A neophyte tackles Bruster’s, while an old pro takes on 64 Sonics
Illustration by Jonathan Hankin
Dan Tarkoff is stepping into his first franchise venture—an ice cream shop called Bruster’s Real Ice Cream. Yaron Goldman is launching his fourth—the iconic Sonic Drive-In. Though their experience level differs dramatically, both franchisees expect to grow their respective brands and reap financial rewards.
Goldman, incidentally, is becoming a familiar voice in this column; this is his third appearance. The first was in January 2013 as he was opening his 35th McAlister’s Deli in Clemson, South Carolina. The second was in February 2016, explaining why he agreed to open 25 MOD Pizzas in the Carolinas. “It’s the unit economics. You have a 2,200-square-foot box that can do AUVs north of $1 million. The investment is low,” he said at the time.
This past April his company, SD Holdings, became a Fuzzy Taco franchisee, a fast-casual brand controlled by NRD Capital, a private equity firm whose CEO is former multi-unit franchisee Aziz Hashim.
That led me to ask the 43-year-old operator, who owns 80 percent of SD Holdings, if he would like to partner eventually with a private equity firm. “We are always talking to people,” Goldman said. “It’s good to have my name out there. But we want to find the right partner. We have been doing this for 20 years.”
Right now, however, his task is organizing the company around the August acquisition of 64 Sonic Drive-Ins spread throughout 40-some towns in Alabama, Tennessee, Georgia and Virginia. Then, there’s agreement to open 20 new Sonics over nine years in the same markets.
Although details of the transaction weren’t released, Goldman said he paid a single franchisee a multiple of between 4.5 to 5.5 times EBITDA (or gross income) for the existing units—all of which had been recently re-imaged before the sale. The only significant capital expenditure issue that looms, he added, is the addition of drive-thrus to a yet-to-be-determined number of restaurants.
“Drive-thru units have significant sales volume differences than those that don’t, in general,” declared Goldman. He estimated drive-thru installs cost between $100,000 and $150,000 each.
Goldman sounds enthusiastic about his new lender, franchise loan specialist Pacific Premier Bank. He credited Sonic with making it (and others) available. “The great thing on this deal with Sonic is it opens us to more financing. We were lucky enough to have several alternatives in terms of lenders,” he said, describing his new lender’s rates and terms as “great.”
The deal was eight months in the making after a year-and-a-half scouting for an acquisition. Goldman liked Sonic’s unit economic model and its iconic brand. But marketing really impressed him. “Sonic punches a lot higher than their weight with marketing,” he declared. “When you have that kind of power, you can make quick turns in the market to alleviate negative sales. So I like that a lot.”
The ice cream neophyte
Now meet Dan Tarkoff, 59, a former marketing executive who worked in the “electrical and low-voltage product” industry before signing on to open five Bruster’s in Phoenix.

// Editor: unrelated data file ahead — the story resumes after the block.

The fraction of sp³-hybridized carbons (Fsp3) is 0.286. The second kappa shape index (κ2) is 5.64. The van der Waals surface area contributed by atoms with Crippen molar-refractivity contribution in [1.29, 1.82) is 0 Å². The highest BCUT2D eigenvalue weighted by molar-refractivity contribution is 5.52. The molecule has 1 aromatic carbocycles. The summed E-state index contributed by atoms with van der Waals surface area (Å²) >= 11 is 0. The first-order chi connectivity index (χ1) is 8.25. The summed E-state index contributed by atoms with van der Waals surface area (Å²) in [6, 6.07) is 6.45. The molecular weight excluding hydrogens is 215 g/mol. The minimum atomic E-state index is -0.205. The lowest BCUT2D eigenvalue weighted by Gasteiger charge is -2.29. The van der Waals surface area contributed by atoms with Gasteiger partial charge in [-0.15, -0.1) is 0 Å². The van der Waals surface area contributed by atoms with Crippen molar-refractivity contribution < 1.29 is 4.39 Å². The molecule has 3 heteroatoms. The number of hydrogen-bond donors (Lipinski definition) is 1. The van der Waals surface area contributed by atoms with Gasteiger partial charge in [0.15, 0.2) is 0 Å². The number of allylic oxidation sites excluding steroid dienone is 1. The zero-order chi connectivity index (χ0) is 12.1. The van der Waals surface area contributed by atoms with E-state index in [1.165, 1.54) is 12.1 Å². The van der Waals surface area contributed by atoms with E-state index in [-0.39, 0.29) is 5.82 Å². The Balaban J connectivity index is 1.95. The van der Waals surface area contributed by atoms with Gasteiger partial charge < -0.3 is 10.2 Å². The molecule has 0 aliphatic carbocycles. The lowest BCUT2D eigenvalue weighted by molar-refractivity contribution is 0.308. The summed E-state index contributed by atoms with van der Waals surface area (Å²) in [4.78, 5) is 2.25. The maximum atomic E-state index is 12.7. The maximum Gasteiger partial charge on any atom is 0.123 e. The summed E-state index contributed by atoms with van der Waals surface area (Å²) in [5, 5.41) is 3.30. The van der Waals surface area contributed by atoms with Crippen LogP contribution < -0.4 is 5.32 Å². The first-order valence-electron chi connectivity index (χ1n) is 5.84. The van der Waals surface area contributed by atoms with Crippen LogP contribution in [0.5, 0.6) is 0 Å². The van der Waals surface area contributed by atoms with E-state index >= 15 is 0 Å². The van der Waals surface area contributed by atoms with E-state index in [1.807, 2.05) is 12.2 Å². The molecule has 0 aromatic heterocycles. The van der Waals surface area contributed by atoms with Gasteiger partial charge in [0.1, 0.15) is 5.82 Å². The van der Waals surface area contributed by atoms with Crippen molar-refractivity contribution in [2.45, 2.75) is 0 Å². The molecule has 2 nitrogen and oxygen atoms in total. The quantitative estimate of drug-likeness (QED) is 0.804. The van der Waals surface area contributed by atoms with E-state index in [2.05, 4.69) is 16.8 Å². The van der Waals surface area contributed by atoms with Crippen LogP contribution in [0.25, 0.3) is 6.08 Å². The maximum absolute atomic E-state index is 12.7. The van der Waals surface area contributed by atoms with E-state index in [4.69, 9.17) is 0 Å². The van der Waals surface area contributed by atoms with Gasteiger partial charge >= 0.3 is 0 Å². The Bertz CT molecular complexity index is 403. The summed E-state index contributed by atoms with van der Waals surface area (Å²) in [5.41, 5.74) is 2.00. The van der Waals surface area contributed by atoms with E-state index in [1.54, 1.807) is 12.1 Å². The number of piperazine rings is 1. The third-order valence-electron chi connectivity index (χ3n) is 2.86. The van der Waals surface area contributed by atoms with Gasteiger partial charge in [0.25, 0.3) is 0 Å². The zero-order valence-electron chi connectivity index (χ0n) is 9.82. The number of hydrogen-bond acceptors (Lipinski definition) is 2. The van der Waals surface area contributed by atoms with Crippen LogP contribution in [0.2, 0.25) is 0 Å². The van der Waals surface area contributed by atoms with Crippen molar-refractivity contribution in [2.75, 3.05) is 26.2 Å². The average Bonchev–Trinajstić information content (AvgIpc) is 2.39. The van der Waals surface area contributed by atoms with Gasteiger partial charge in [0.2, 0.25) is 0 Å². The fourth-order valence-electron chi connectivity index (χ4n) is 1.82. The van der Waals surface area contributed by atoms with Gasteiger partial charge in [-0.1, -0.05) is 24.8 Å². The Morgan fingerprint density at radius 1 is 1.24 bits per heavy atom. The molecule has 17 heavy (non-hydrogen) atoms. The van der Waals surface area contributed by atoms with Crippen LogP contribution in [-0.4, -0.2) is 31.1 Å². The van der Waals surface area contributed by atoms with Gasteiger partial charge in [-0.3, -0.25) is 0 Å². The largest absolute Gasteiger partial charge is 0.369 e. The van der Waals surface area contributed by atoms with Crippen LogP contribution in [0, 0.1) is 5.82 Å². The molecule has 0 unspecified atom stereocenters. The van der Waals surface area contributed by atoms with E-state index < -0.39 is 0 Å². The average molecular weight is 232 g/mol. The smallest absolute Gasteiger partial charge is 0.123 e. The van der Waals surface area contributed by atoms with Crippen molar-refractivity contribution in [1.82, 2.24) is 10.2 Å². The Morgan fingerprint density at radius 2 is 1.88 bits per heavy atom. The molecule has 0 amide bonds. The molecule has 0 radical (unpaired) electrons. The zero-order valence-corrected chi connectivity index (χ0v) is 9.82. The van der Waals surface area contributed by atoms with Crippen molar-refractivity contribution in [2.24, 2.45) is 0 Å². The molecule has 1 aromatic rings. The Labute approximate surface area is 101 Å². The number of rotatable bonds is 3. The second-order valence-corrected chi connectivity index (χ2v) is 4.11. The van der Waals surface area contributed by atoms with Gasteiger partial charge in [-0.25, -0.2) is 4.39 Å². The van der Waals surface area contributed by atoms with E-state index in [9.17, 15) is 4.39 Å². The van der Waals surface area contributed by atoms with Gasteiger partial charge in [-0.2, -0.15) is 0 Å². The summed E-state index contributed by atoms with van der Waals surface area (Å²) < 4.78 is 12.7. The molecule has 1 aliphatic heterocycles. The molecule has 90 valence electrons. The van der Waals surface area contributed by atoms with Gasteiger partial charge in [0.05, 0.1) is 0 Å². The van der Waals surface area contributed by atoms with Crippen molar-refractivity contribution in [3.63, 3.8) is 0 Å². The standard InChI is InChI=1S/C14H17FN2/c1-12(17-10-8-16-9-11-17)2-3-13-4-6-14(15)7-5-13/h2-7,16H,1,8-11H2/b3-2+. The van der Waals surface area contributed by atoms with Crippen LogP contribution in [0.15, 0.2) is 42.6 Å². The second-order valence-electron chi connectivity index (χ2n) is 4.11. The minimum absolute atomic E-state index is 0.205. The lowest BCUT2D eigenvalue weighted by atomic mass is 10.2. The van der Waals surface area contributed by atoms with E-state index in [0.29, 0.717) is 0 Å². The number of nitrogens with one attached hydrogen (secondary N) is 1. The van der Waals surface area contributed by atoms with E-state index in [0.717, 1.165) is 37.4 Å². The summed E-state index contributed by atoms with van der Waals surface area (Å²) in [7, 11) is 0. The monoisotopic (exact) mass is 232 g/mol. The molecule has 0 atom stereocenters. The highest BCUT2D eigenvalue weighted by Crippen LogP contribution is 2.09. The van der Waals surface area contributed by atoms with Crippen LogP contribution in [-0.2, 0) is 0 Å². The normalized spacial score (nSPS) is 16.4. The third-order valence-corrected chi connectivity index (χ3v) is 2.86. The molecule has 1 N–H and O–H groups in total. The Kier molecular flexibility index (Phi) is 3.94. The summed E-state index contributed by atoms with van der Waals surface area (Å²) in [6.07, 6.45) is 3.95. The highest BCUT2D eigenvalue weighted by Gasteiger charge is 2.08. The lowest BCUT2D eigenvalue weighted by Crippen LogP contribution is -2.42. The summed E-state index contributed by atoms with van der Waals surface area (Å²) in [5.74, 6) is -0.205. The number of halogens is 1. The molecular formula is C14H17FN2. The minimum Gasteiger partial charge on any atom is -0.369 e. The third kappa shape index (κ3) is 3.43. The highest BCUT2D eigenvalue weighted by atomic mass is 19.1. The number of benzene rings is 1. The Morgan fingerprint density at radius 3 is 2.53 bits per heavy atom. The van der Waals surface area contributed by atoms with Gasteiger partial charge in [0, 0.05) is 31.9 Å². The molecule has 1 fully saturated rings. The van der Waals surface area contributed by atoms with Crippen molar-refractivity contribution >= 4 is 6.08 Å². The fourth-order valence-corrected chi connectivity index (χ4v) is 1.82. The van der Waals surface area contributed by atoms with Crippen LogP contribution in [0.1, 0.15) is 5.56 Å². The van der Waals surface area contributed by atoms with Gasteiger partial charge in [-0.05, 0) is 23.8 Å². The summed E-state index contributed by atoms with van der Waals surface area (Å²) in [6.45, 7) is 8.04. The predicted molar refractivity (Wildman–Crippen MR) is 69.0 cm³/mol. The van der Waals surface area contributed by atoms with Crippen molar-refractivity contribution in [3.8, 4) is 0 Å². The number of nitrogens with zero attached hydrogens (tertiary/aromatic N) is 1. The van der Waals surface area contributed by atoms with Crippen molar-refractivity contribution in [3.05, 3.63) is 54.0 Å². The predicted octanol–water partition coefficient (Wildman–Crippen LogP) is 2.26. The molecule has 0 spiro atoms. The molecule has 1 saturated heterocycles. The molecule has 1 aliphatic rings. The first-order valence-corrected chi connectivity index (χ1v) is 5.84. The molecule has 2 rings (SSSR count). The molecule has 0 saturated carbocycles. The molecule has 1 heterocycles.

When we spoke by phone in mid-August, the Chicago native was securing financing (an SBA loan) to open the first unit in Arrowhead Shopping Center. Bruster’s website says it costs between $275,000 and $325,000 to open a Bruster’s. Franchisees pay a $30,000 fee; the royalty is 5 percent and advertising another 3 percent.
“I was not looking to own land but to lease,” said Tarkoff, who is building on a pad, “but I couldn’t find what I needed.”
The center does well catering to blue-collar and low-middle income customers, offered former restaurant marketer and Phoenix resident Lowell Petrie of Results Thru Strategy. “If it’s a good product, people will pay a little premium for it,” he noted, adding ice cream is a “good gamble” in the city.
Tarkoff certainly considers Bruster’s a premium play, having lived for 17 years in Pittsburgh where the chain was founded and is headquartered. His daughter in fact worked in a nearby unit while in high school. “I was very familiar with the brand and quality of the product,” he told me.
Still, Tarkoff was exploring other types of franchises in his quest to own a small business in Phoenix (where his mother lives). Car washes, dry cleaners and fitness centers came and went. Given the hot climate, he zeroed in on frozen yogurt. But his research revealed that the market for frozen yogurt has peaked. Not only that: “There’s very little differentiation among yogurt stores despite what franchisors say.”
That’s when the idea for ice cream hit him. He thought of Bruster’s, wondering if they were franchising in the Southwest. In fact, a Bruster’s franchisee operates a unit in the southeast region of Greater Phoenix, outside the highway loop that circles the city. Tarkoff’s territory is inside it and, he claimed, protected from intrusion from either the franchisor or another Bruster’s franchisee.
An architectural firm has put him in touch so far with three general contractors who will submit bids for his first unit. Tarkoff concedes he remains in the dark about the details of construction and permitting: “I’m new to this, so I don’t have a good sense of how it happens. My hope is to open in the spring, but we will see how long it takes.”
Yet asked to name his biggest challenges Tarkoff sounds like a battle-scared veteran. “It’s getting the right location,” he declared. “And marketing. From what I hear, not enough people are willing to spend the money needed to drive business and generate awareness.”
David Farkas has covered the restaurant business for 25 years as a reporter and food writer, and writes about development deals in The Pipeline in each issue. Send your franchise’s development agreements to him at firstname.lastname@example.org.